The internationally used standard is the Web Content Accessibility Guidelines (WCAG) defined by the W3C (world wide web consortium). These are referred to as the W.C.A.G. or Wuh-kaag.

These standards have three levels: A, AA, AAA. AAA can have a bigger impact on design and be more challenging to implement. That’s why the AA standard is widely accepted as the standard level of conformance.

In the United States the federal government doesn’t require websites to meet a certain conformance level unless they’re receiving federal funds. Section 508 now points to WCAG. If you’re receiving federal funds, you must meet WCAG 2.0 AA.

For organizations that are not government funded, the Americans with Disabilities Act requires that “places of public accommodation” be accessible. Federal judges have overwhelmingly ruled that the internet is now a place of public accommodation and businesses as well as nonprofits can’t discriminate based on disability.

2018 and 2019 have been record breaking years for web accessibility lawsuits, with filings happening every hour, so it’s important to prioritize accessibility on your site and to build it into your processes because the modern web is becoming increasingly accessible.


Two images with text: Left: Automated testing finds 30%. Right: Manual Testing finds the rest.

Regardless of the tools you use you need to include both manual and automated testing. Manual and automated tests are like reading a menu vs enjoying a meal. For examples of tools, check out the resources listed at the end of this post.

Automated tests:

  • Measure what’s there or not: the ingredients.
  • Can’t measure the user experience.
  • Only catch about 30% of errors.

Manual tests determine whether the site does what it’s supposed to do and what the experience is like.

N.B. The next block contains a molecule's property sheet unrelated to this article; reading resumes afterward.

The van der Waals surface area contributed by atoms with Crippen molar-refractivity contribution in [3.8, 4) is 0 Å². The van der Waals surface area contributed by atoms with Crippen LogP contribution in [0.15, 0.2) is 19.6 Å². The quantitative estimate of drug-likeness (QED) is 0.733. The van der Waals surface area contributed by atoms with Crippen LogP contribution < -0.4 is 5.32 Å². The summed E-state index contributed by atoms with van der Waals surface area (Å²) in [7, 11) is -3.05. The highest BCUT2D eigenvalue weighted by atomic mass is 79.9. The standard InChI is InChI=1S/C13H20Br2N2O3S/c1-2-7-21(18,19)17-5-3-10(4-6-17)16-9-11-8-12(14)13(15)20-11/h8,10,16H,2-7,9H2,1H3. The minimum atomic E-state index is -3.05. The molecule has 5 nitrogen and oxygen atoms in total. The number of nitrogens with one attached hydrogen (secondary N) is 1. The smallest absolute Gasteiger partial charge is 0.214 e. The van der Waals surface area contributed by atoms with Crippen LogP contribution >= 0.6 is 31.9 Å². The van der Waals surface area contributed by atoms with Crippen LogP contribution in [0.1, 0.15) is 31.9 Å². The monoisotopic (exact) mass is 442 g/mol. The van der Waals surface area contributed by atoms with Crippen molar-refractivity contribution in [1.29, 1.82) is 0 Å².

Manual testing includes navigating the site by:

  • Using a keyboard only (with no mouse or trackpad.)
  • Zooming into the screen to 400%
  • Using a screen reader

Example Process

Once you’ve picked your testing tools, decide who’s responsible for using them and when. Here’s an example workflow for a simple button.

  1. The Designer: Establishes and tests color combinations
  2. The Developer: Tests after building it
  3. The Designer: Tests the live component during QA
  4. Project Managers: Do a final test before launch

That might seem like a lot of testing, but we’ve discovered broken forms, donate buttons that didn’t work on mobile and all kinds of bugs by doing accessibility testing.

To Summarize

  1. 25% of people have a temporary or permanent disability.
  2. WCAG 2.1 AA is a standard most commonly used internationally to measure accessibility.
  3. Nonprofit, for-profit and government organizations cannot discriminate based on disability.
  4. 2019 had more than 1 website accessibility lawsuit per hour of every day.
  5. Manual and Automated tests should be used to measure the accessibility of your site.
  6. Bring testing into your process and build in redundancies to make sure your site is accessible.